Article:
UIF Benefits – for reduced working hours
An employee (ie contributor) who loses income due to the implementation of a duly arranged company policy which results in reduced working time, is entitled to claim and receive UIF benefits, if that employees’ total income falls below the benefit level that the employee would have ordinarily received if the employee had become unemployed (irrespective of that employee still being employed). It is however subject to that employee having sufficient credits available (i.e. as a result of their UIF contributions whilst being employed).
The income received by the employee from reduced working time plus the value of UIF benefits calculated, may not exceed the benefits that would have been paid if the employee had become unemployed. Reduced working time benefits must be calculated based on the remuneration of the employee at the time that the reduced working time policy was implemented.
The new UI-2.1, UI-2.7, UI-6A and UI-19 forms (see attached Gazette) cater for the recording of reduced work time.
An employee can nominate a specific beneficiary if the employee does not have a dependent child, a surviving spouse, or a life partner. This is done by submitting the nomination form (UI-35) on commencement of employment. The nominated beneficiary can be changed at any time by submitting a new nomination form
If the employee did not complete the required nomination form when they started their new employment, the UIF must accept, the nomination form completed at the employees’ previous employer. The new UI-2.6 and UI-35 forms make provision for recording of a nominated beneficiary.
Information to be submitted by the Employer (i.e. declaration)
An employer must within 7 days of the end of the month in which it commences activities as an employer, submit a completed declaration to the Commissioner. Every employer must provide the Commissioner with all information (i.e. the required employer and employee details) and must do so by submitting a declaration of their employees electronically (i.e. known in the payroll world as a UIF Declarations File) or by completing the UI-19 Form.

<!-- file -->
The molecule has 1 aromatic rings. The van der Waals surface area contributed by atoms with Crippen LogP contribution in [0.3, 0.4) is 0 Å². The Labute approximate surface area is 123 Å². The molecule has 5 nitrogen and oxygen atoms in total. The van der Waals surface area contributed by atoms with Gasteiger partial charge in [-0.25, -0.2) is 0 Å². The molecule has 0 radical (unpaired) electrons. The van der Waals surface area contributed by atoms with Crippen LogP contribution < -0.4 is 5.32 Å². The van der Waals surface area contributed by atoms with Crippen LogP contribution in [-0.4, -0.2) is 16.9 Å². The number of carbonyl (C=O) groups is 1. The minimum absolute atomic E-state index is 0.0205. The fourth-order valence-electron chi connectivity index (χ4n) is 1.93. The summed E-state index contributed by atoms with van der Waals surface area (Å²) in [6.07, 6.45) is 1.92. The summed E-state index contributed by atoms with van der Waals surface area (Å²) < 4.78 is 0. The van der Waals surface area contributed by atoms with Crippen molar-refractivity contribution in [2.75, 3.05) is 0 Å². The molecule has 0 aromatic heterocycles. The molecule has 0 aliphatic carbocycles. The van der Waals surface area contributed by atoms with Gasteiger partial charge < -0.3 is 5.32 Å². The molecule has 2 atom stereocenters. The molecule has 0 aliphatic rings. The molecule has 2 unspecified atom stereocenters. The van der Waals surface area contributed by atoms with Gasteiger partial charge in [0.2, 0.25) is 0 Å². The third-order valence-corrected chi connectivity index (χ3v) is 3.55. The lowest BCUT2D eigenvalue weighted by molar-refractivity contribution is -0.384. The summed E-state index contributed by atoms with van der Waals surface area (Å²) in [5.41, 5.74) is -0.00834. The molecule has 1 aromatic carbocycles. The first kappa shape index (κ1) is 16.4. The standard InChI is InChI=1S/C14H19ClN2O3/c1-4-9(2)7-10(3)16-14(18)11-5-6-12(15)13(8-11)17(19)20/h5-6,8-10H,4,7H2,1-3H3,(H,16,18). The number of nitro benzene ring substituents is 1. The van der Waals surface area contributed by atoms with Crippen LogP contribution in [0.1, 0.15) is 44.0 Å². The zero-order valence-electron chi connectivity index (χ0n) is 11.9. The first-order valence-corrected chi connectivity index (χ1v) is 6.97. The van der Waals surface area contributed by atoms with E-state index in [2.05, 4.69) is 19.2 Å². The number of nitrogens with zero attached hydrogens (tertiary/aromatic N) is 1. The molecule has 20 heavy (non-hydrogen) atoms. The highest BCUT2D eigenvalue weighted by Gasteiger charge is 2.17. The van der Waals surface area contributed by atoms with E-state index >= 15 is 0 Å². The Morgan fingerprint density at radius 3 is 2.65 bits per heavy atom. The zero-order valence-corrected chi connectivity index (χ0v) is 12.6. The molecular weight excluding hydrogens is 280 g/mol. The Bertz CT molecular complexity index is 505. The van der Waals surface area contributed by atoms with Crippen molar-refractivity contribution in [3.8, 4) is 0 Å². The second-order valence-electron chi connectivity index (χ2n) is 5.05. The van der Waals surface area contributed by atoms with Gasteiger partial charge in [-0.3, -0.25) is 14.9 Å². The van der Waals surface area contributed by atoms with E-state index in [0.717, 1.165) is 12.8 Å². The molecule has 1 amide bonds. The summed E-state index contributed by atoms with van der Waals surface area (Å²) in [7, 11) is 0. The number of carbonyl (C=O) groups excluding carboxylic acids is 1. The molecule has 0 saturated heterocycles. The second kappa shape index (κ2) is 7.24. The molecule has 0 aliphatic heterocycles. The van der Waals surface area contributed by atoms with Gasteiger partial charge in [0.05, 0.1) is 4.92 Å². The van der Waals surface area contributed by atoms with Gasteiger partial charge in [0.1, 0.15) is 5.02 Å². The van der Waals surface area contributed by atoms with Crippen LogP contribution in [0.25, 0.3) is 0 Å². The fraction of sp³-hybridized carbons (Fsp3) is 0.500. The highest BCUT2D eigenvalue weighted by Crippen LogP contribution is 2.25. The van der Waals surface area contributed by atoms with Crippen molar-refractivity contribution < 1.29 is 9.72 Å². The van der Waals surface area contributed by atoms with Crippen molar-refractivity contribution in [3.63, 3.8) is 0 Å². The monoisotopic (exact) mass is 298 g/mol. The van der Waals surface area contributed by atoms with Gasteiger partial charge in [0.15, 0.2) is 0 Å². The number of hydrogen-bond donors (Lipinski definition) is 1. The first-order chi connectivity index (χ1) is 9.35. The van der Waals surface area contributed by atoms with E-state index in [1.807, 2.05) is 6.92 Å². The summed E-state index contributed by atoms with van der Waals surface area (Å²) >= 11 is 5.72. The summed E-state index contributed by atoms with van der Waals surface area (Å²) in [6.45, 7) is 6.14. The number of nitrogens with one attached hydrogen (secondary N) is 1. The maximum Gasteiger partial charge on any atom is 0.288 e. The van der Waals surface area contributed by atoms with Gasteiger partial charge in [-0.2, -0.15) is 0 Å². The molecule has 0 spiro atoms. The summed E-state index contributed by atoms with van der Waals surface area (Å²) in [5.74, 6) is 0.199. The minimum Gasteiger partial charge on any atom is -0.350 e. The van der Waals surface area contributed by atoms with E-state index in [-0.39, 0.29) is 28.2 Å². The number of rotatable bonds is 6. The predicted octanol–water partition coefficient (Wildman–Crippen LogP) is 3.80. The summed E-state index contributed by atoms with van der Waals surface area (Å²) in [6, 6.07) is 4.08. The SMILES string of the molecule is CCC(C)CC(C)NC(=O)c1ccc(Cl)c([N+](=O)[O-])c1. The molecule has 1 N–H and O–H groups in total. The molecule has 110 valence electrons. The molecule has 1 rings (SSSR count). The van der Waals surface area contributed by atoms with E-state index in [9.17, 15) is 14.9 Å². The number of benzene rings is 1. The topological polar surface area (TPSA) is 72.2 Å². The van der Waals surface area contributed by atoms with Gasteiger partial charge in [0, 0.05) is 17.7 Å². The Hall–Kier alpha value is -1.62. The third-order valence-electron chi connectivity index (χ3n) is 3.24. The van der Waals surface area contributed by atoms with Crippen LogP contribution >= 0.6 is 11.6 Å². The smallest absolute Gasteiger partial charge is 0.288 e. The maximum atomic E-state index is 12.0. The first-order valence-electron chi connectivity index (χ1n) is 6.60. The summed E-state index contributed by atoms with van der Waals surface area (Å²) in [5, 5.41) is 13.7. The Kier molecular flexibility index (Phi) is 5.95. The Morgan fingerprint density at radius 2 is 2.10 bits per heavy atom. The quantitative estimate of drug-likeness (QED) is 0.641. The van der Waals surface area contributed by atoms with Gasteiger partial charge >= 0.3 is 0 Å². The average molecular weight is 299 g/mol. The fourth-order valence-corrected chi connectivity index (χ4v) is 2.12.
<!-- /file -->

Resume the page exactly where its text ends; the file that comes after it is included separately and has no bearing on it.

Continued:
Some employers (e.g. domestic and small enterprise employers) may declare employees and pay contributions annually provided that the employee’s services are not terminated during that year. On termination during that year, the declaration must be done in the month of termination.
The following regulations which refer to the UI-14 (Record of undertaking), UI-15 (Receipt of payment by employer), UI-16 (Issue of compliance) and UI-17 (Objection to compliance order) forms are repealed:
Regulation 13, which previously referred to the UI18 form (i.e. the Information about employee supplied by employer) has changed to refer to the UI-19 form only.
New form available to nominate a beneficiary:
The following forms have also changed:
Notes regarding the new UI-19 form:
NB – this is causing confusion as it is not clear what non-contribution reason code should be used for:
- commission only employees
- employees in the National and Provincial spheres of Government
- and employees in receipt of pension payment from employer
Although there has been discussion regarding these types of employees nothing official has been published. Our view is that if the UIF officials and / or Labour Centers require the new UI-19 form to be used then that is what employers should adhere to in order not to create any unnecessary delays for employees who need to claim UIF benefits.
The UIF officials still need to provide communication re how to handle the above three types of employees. This is currently resulting in employees being turned away at some of the Labour Centers in cases where their employers are producing “old UI-19 forms”.
Small Enterprise – this means “a small enterprise contemplated in Section 1 of the National Small Enterprise Act (1996)”
The regulations have now been implemented. The publication of the notice was 28 December 2018.